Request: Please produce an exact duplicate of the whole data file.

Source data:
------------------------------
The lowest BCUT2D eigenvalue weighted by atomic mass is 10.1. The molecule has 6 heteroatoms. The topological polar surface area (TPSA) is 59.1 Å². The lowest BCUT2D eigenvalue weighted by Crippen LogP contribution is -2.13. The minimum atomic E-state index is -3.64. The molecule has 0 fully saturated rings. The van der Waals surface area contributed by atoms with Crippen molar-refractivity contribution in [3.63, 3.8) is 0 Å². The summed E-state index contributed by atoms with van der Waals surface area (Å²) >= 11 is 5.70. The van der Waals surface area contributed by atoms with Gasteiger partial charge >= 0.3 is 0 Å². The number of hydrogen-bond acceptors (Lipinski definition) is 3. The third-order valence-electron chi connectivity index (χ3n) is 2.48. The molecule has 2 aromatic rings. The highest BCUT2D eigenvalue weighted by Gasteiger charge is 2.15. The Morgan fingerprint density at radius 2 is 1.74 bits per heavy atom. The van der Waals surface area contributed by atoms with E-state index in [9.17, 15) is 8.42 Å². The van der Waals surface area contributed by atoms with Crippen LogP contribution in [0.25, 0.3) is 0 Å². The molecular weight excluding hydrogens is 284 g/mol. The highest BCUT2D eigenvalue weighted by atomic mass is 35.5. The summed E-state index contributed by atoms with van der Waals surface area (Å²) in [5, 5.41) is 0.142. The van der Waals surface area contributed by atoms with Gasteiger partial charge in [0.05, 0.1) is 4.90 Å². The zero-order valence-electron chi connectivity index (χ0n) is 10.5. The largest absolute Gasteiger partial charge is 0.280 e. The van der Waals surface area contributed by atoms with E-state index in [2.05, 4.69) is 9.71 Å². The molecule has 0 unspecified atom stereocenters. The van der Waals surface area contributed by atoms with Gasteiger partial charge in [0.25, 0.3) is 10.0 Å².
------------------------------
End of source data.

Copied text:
The lowest BCUT2D eigenvalue weighted by atomic mass is 10.1. The molecule has 6 heteroatoms. The topological polar surface area (TPSA) is 59.1 Å². The lowest BCUT2D eigenvalue weighted by Crippen LogP contribution is -2.13. The minimum atomic E-state index is -3.64. The molecule has 0 fully saturated rings. The van der Waals surface area contributed by atoms with Crippen molar-refractivity contribution in [3.63, 3.8) is 0 Å². The summed E-state index contributed by atoms with van der Waals surface area (Å²) >= 11 is 5.70. The van der Waals surface area contributed by atoms with Gasteiger partial charge >= 0.3 is 0 Å². The number of hydrogen-bond acceptors (Lipinski definition) is 3. The third-order valence-electron chi connectivity index (χ3n) is 2.48. The molecule has 2 aromatic rings. The highest BCUT2D eigenvalue weighted by Gasteiger charge is 2.15. The Morgan fingerprint density at radius 2 is 1.74 bits per heavy atom. The van der Waals surface area contributed by atoms with E-state index in [9.17, 15) is 8.42 Å². The van der Waals surface area contributed by atoms with Crippen LogP contribution in [0.25, 0.3) is 0 Å². The molecular weight excluding hydrogens is 284 g/mol. The highest BCUT2D eigenvalue weighted by atomic mass is 35.5. The summed E-state index contributed by atoms with van der Waals surface area (Å²) in [5, 5.41) is 0.142. The van der Waals surface area contributed by atoms with Gasteiger partial charge in [0.05, 0.1) is 4.90 Å². The zero-order valence-electron chi connectivity index (χ0n) is 10.5. The largest absolute Gasteiger partial charge is 0.280 e. The van der Waals surface area contributed by atoms with E-state index in [2.05, 4.69) is 9.71 Å². The molecule has 0 unspecified atom stereocenters. The van der Waals surface area contributed by atoms with Gasteiger partial charge in [0.25, 0.3) is 10.0 Å².